He leaned on his elbow and smiled at me, and I had a feeling that he knew far too much of what was going on in my mind, and was fully aware that I found his company extremely stimulating and wanted more of it — that he was something more to me than a prospective buyer.

He said lightly: "Your father tells me that you're the commercial brains behind the enterprise. I bet he's right."

"Artists need someone practical to look after them," I replied. "And now that my mother is dead ..."

I knew that my voice changed when I spoke of her. It still happened, although she had been dead three years. Annoyed with myself as I always was when I betrayed emotion, I said quickly: "She died of T.B. They came here in the hope that it would be good for her. She was a wonderful manager."

"And so you take after her." His eyes were full of sympathy now and I was pleased out of all proportion that he should understand how I felt. I thought then that I had imagined that streak of mischief in him. Perhaps mischief was not the right description but the fact was that while I was becoming more and more attracted by this man, I was often conscious of something within him that I could not understand, some quality, something which he was determined to keep hidden from me. This often made me uneasy while it in no way decreased my growing interest in him — but rather added to it. Now I saw only his sympathy, which was undoubtedly genuine.

"I hope so," I answered. "I think I do."

I still could not control the pain in my voice as I remembered, and pictures of the past flashed in and out of my mind. I saw her — small and dainty, with the brilliant color in her cheeks, which was so becoming but a sign of her illness; that tremendous energy which was like a fire consuming her — until the last months. The island had seemed a different place when she was in it. In the beginning she had taught me to read and write and to be quick with figures. I remembered long lazy days when I lay on one of the little beaches or swam in the blue water or lay on my back and drifted; all the beauty of the place, all the echoes of ancient history were the background for one of the happiest existences a child could know. I had run wild, it was true. Sometimes I talked to the tourists; sometimes I joined the boatmen who took visitors to the grottoes or on tours of the island; sometimes I climbed the path to the villa of Tiberius and sat looking over the sea to Naples. Then I would come back to the studio and listen to the talk going on there; I shared my father's pride in his work; my mother's joy when she had succeeded in making a good sale.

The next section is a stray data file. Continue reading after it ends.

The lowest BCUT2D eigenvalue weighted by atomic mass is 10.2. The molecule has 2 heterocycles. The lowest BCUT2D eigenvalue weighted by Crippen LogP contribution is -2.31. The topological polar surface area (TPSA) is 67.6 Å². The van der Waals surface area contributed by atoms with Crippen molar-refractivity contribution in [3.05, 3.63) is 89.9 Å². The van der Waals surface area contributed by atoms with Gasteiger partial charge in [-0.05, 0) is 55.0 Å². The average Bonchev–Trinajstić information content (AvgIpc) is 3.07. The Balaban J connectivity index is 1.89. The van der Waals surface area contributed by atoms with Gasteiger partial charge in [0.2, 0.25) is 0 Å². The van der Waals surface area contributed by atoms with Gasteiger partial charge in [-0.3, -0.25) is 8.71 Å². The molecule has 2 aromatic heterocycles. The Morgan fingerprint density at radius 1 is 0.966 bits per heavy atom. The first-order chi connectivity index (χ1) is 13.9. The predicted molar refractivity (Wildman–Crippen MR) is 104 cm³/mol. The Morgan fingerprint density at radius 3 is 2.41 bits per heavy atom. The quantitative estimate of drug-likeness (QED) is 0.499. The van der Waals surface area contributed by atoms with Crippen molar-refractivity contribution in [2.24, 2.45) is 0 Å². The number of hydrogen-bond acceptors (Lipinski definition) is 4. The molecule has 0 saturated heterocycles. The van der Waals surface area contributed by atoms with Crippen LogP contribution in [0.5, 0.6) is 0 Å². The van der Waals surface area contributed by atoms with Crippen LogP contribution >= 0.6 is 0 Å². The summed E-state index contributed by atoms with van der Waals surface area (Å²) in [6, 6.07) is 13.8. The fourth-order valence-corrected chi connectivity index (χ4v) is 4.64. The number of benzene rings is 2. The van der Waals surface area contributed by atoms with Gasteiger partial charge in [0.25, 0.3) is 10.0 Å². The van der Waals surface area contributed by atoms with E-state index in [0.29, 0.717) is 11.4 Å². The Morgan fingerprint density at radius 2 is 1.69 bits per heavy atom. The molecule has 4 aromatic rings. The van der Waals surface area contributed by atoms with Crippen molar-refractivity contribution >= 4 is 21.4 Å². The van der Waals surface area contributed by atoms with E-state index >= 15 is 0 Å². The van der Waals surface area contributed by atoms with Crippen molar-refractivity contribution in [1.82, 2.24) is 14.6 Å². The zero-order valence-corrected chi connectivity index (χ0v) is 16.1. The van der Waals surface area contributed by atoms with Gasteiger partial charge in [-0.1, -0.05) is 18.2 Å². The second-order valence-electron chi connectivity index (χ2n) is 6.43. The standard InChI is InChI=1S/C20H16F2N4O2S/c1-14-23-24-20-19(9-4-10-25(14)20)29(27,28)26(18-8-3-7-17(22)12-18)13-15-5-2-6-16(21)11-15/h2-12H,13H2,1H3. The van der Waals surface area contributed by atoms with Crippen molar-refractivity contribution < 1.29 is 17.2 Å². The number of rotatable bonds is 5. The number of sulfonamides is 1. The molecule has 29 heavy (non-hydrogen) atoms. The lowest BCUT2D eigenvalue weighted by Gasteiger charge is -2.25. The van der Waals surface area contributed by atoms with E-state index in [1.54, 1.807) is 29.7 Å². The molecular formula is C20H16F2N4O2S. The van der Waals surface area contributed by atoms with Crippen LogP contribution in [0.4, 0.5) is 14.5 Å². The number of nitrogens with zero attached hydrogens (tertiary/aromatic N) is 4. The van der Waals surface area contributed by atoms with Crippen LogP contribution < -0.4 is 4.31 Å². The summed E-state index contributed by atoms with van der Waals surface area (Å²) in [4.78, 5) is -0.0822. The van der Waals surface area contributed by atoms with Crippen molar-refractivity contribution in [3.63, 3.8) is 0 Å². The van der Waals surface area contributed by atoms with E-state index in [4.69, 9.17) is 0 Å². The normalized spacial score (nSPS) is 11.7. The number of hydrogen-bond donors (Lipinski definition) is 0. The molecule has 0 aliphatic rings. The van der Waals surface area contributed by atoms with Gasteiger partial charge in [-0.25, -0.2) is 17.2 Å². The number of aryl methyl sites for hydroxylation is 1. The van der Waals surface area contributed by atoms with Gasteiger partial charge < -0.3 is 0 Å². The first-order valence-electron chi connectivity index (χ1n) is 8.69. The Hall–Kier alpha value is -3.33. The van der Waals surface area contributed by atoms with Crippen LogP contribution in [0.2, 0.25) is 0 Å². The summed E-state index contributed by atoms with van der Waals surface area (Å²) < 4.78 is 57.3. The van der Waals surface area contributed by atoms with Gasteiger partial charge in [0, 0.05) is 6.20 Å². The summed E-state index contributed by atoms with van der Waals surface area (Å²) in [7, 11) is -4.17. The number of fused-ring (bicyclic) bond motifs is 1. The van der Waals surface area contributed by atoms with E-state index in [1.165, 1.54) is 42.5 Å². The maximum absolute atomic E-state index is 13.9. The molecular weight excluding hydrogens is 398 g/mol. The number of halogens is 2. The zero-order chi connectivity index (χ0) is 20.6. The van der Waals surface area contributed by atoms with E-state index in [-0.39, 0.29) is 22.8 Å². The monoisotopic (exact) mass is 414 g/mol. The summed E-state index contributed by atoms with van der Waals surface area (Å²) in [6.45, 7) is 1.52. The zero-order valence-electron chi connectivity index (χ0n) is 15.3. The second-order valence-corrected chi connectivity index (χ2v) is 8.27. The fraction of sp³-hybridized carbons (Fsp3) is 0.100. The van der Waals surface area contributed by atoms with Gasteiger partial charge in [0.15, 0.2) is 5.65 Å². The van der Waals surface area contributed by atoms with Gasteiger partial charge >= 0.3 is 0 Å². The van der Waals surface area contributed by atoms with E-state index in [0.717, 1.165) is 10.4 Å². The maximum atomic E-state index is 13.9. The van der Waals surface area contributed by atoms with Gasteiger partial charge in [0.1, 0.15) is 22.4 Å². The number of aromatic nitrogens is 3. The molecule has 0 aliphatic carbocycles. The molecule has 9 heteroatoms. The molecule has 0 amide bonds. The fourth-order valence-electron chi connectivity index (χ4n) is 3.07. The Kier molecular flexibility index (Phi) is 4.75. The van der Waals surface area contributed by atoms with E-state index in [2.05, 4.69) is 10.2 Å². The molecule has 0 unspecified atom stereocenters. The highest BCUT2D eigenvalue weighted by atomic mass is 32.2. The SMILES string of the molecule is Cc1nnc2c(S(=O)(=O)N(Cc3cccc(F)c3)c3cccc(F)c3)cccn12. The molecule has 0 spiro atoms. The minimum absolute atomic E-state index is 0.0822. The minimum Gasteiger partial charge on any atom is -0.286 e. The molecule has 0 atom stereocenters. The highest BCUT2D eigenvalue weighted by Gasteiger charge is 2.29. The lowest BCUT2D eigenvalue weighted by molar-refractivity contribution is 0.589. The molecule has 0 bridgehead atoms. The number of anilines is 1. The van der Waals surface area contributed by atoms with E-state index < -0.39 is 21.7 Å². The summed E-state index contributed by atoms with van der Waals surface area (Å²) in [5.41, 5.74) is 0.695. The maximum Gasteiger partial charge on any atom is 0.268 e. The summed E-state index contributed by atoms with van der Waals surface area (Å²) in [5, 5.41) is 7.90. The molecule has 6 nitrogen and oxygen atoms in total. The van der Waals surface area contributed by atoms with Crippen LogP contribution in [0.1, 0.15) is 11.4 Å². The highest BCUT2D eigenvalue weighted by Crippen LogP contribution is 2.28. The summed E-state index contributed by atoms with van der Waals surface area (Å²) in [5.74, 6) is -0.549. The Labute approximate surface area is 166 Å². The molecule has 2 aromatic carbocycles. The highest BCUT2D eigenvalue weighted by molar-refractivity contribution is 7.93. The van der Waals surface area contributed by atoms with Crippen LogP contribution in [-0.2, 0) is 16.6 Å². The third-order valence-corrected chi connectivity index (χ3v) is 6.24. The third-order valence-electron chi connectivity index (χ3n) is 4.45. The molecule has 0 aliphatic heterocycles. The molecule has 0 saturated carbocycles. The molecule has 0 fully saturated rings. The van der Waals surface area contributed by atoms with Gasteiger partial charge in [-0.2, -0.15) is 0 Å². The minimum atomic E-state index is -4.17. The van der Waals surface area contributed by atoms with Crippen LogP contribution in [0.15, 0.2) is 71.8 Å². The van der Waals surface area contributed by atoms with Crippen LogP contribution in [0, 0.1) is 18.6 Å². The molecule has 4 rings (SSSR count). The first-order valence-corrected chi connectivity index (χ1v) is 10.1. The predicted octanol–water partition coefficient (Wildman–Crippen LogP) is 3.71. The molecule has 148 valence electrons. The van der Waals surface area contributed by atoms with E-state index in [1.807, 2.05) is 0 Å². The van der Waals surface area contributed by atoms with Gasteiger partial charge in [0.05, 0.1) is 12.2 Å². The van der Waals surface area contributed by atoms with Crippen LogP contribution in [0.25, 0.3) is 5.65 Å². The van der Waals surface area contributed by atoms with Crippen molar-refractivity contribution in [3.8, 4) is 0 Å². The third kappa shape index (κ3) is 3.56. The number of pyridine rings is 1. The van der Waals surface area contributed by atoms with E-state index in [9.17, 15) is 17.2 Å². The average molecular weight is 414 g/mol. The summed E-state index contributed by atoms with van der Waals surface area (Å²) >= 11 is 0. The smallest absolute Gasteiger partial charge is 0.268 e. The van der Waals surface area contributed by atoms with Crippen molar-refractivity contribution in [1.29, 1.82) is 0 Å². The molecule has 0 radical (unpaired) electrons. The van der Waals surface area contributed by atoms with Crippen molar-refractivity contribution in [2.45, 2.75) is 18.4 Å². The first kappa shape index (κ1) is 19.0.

They were so important to each other; and there were times when they seemed to me like two brilliant butterflies dancing in the sunshine, intoxicated with the joy of being alive because they knew that the sun of their happiness must go down quickly and finally.

I had been indignant when they told me I must go away to school in England. It was a necessity, my mother pointed out, for she had reached the limit of her capabilities, and although I was a tolerable linguist (we spoke English at home, Italian to our neighbors, and, as there were many French and German visitors to our studio, I soon had a smattering of these languages) I had had no real education. My mother was anxious that I should go to her old school, which was small and in the heart of Sussex. Her old headmistress was still in charge and I suspected that it was all very much as it had been in my mother's day. After a term or two I became reconciled, partly because I quickly made friends with Esther McBane, partly because I returned to the island for Christmas, Easter, and summer holidays; and as I was a normal uncomplicated person I enjoyed both worlds.